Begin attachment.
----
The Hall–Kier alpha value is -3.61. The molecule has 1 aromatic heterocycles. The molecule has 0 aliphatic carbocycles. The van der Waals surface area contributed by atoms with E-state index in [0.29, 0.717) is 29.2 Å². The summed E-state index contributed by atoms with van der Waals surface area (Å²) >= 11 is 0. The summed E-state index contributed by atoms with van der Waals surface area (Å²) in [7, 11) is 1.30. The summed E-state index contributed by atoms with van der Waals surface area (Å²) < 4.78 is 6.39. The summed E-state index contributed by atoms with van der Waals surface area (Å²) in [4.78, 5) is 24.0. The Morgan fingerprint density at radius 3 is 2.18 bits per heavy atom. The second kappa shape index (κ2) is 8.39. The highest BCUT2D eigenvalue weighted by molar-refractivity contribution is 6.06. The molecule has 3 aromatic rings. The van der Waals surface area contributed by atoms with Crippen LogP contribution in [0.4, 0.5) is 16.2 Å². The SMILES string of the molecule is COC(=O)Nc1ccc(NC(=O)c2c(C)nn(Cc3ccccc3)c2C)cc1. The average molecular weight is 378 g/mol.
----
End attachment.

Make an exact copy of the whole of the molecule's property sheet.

The Hall–Kier alpha value is -3.61. The molecule has 1 aromatic heterocycles. The molecule has 0 aliphatic carbocycles. The van der Waals surface area contributed by atoms with E-state index in [0.29, 0.717) is 29.2 Å². The summed E-state index contributed by atoms with van der Waals surface area (Å²) >= 11 is 0. The summed E-state index contributed by atoms with van der Waals surface area (Å²) in [7, 11) is 1.30. The summed E-state index contributed by atoms with van der Waals surface area (Å²) < 4.78 is 6.39. The summed E-state index contributed by atoms with van der Waals surface area (Å²) in [4.78, 5) is 24.0. The Morgan fingerprint density at radius 3 is 2.18 bits per heavy atom. The second kappa shape index (κ2) is 8.39. The highest BCUT2D eigenvalue weighted by molar-refractivity contribution is 6.06. The molecule has 3 aromatic rings. The van der Waals surface area contributed by atoms with Crippen LogP contribution in [0.4, 0.5) is 16.2 Å². The SMILES string of the molecule is COC(=O)Nc1ccc(NC(=O)c2c(C)nn(Cc3ccccc3)c2C)cc1. The average molecular weight is 378 g/mol.